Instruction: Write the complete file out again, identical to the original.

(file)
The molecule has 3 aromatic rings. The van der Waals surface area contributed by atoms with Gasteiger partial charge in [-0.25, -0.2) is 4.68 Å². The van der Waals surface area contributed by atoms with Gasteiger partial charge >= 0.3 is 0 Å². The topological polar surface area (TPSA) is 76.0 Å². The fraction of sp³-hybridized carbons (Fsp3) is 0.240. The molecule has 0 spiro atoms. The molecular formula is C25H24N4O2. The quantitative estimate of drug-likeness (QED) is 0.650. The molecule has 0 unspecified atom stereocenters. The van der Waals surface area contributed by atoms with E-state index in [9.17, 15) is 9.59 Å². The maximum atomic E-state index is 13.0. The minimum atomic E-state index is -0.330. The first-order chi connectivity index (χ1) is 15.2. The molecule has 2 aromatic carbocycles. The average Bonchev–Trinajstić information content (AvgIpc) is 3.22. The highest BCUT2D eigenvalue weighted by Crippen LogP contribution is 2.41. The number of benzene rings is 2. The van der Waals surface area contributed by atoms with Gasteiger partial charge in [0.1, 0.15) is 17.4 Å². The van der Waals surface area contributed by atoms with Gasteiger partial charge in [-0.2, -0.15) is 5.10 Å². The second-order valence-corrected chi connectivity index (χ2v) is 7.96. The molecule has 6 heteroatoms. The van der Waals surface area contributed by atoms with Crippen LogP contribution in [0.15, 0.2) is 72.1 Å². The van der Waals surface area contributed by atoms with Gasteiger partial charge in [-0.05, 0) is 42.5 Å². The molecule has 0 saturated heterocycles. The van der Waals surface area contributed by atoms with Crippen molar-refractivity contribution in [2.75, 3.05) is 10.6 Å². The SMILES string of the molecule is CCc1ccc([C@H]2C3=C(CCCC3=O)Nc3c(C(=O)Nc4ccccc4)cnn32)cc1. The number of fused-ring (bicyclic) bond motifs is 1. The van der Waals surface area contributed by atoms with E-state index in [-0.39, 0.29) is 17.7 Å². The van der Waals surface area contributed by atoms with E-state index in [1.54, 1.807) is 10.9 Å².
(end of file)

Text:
The molecule has 3 aromatic rings. The van der Waals surface area contributed by atoms with Gasteiger partial charge in [-0.25, -0.2) is 4.68 Å². The van der Waals surface area contributed by atoms with Gasteiger partial charge >= 0.3 is 0 Å². The topological polar surface area (TPSA) is 76.0 Å². The fraction of sp³-hybridized carbons (Fsp3) is 0.240. The molecule has 0 spiro atoms. The molecular formula is C25H24N4O2. The quantitative estimate of drug-likeness (QED) is 0.650. The molecule has 0 unspecified atom stereocenters. The van der Waals surface area contributed by atoms with E-state index in [9.17, 15) is 9.59 Å². The maximum atomic E-state index is 13.0. The minimum atomic E-state index is -0.330. The first-order chi connectivity index (χ1) is 15.2. The molecule has 2 aromatic carbocycles. The average Bonchev–Trinajstić information content (AvgIpc) is 3.22. The highest BCUT2D eigenvalue weighted by Crippen LogP contribution is 2.41. The number of benzene rings is 2. The van der Waals surface area contributed by atoms with Gasteiger partial charge in [0.1, 0.15) is 17.4 Å². The van der Waals surface area contributed by atoms with Gasteiger partial charge in [-0.2, -0.15) is 5.10 Å². The second-order valence-corrected chi connectivity index (χ2v) is 7.96. The molecule has 6 heteroatoms. The van der Waals surface area contributed by atoms with Crippen LogP contribution in [0.15, 0.2) is 72.1 Å². The van der Waals surface area contributed by atoms with Gasteiger partial charge in [-0.05, 0) is 42.5 Å². The molecule has 0 saturated heterocycles. The van der Waals surface area contributed by atoms with Crippen molar-refractivity contribution in [2.75, 3.05) is 10.6 Å². The SMILES string of the molecule is CCc1ccc([C@H]2C3=C(CCCC3=O)Nc3c(C(=O)Nc4ccccc4)cnn32)cc1. The number of fused-ring (bicyclic) bond motifs is 1. The van der Waals surface area contributed by atoms with E-state index in [-0.39, 0.29) is 17.7 Å². The van der Waals surface area contributed by atoms with E-state index in [1.54, 1.807) is 10.9 Å².